Eighty-seven people were arrested and each charged with a felony Tuesday after protesting outside the home of Kentucky Attorney General Daniel Cameron to demand justice for the death of Breonna Taylor, the Louisville Metro Police Department (LMPD) confirmed to TIME.
Protesters gathered on Cameron’s lawn for a demonstration on Tuesday afternoon, chanting Taylor’s name and asking Cameron to bring criminal charges against the police officers who shot her, according to videos posted on social media. Cameron’s office is conducting an investigation into Taylor’s death.
As the protest continued, dozens of police officers surrounded those participating, the Courier Journal reports. Police reportedly told the protesters that it was against the law to remain on the property, and then arrested those who refused to move. (Police also said Cameron had requested the protesters be removed from his property.)
In a statement obtained by TIME, police said that “[d]ue to their refusal to leave the property and their attempts to influence the decision of the Attorney General with their actions,” each protester was charged with a felony and two misdemeanors: “Intimidating a Participant in a Legal Process (Class D felony), Disorderly Conduct 2nd Degree (Class B misdemeanor), and Criminal Trespass 3rd Degree. (Violation).”
“The stated goal of today’s protest at my home was to ‘escalate,'” Cameron said in a statement issued Tuesday night. “That is not acceptable and only serves to further division and tension within our community.”
“Justice is not achieved by trespassing on private property, and it’s not achieved through escalation,” his statement continued. “It’s achieved by examining the facts in an impartial and unbiased manner. That is exactly what we are doing and will continue to do in this investigation.”
Taylor, a 26 year-old Black EMT, was shot eight times in her own apartment by three LMPD officers executing a “no-knock” warrant as part of a narcotics investigation in March. No drugs were found in her apartment and she had no criminal history.
One of the officers involved in the shooting was fired from the police force on June 23, but none of the officers have yet been charged with a crime. Taylor’s death received renewed attention amid mass demonstrations against police brutality and systemic racism that swept the U.S. following the murder of George Floyd, a 46-year-old Black man, in Minneapolis on May 25.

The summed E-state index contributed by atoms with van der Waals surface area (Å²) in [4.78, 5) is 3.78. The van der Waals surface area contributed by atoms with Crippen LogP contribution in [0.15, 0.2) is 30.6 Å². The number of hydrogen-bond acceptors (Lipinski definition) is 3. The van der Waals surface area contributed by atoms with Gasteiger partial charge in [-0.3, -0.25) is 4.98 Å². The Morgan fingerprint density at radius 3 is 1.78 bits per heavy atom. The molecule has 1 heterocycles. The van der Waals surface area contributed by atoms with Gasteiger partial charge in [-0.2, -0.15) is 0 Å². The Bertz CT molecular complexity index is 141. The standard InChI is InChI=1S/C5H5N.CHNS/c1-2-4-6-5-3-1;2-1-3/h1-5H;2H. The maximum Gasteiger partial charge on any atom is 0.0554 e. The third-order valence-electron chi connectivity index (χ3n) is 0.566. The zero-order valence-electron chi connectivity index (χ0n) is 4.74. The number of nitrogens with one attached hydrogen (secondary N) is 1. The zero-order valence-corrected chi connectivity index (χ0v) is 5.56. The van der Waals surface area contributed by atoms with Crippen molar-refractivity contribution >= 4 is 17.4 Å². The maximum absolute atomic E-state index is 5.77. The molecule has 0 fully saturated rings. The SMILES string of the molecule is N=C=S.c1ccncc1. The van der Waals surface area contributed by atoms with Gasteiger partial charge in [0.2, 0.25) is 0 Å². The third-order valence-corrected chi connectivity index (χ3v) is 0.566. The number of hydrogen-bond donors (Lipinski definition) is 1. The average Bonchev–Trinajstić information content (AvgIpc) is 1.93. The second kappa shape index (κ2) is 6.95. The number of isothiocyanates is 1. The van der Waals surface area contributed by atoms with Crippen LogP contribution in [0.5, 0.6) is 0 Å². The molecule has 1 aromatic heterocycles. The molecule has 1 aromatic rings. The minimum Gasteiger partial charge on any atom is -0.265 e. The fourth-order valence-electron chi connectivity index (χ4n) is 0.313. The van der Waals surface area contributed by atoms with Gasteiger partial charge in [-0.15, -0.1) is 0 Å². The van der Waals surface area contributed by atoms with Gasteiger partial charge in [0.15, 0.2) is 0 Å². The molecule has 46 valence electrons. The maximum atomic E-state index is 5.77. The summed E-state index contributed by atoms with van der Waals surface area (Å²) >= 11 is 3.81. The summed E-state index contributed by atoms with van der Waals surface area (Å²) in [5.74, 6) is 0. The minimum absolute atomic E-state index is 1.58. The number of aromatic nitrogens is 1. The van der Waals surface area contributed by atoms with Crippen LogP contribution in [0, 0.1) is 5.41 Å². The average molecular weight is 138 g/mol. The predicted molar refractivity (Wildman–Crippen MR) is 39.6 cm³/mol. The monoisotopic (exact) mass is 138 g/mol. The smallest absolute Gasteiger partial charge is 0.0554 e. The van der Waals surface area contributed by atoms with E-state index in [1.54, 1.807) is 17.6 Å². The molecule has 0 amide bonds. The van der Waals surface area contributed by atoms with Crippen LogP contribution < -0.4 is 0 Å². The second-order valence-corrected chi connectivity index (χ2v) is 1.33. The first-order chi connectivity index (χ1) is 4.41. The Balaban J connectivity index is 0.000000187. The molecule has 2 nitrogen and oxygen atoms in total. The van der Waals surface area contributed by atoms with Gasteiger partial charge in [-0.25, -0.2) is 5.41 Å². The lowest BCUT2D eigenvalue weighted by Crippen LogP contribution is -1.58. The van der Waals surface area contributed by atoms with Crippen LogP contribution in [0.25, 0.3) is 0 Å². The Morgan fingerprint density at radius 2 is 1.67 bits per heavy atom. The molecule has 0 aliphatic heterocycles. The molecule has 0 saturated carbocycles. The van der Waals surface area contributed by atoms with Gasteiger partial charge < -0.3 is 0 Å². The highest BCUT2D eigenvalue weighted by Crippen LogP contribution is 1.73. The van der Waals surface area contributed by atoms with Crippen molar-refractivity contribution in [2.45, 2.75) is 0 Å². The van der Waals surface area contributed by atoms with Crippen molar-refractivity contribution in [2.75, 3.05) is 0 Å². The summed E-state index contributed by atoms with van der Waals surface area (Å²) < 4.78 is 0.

Since protests began, Louisville has banned the use of no-knock warrants.
The social justice organization Until Freedom organized the protest, which included the group’s co-founders — activists Linda Sarsour, Tamika Mallory and Angelo Pinto — all of whom were arrested, per the Journal. (Until Freedom did not respond to TIME’s request for comment.) The protest began earlier that afternoon and moved from Louisville’s Ballard High School to Cameron’s lawn around 4:30 p.m. ET, the police said.
The arrested protesters also included Houston Texans wide receiver Kenny Stills, per the Courier Journal, as well as NAACP of Minneapolis President Leslie E. Redmond. On Tuesday, the NAACP of Minneapolis tweeted that Redmond had been “wrongfully arrested for demanding justice for Breonna Taylor.” (Neither Redmond nor Stills’ agency, Athletes First, responded to TIME’s request for comment.)
The rapper YBN Cordae, Love & Hip Hop star Yandy Smith and Real Housewives of Atlanta star Porsha Williams were also among those arrested, according to updates shared across their and Tamika Mallory’s accounts.
On Wednesday morning, Williams Instagrammed a photo with Breonna Taylor’s mother, Tamika Palmer.
On Wednesday, Mallory shared video footage of some protesters being released, but noted in her Instagram post’s caption that many others, at the time of her writing, remained in jail. She said that protesters would remain at the jail until all those arrested had been released, and would be paying bail money where needed. (The Journal reports that more protesters were freed throughout the day on Wednesday, thought it is not clear if all have been released. The LMPD did not immediately respond to TIME’s request for comment Wednesday evening.)
This is unacceptable for a peaceful protest,” Mallory wrote. “And they have charged us with a FELONY for a peaceful protest because [Cameron] feels intimidated. But the murdering cops are still free…”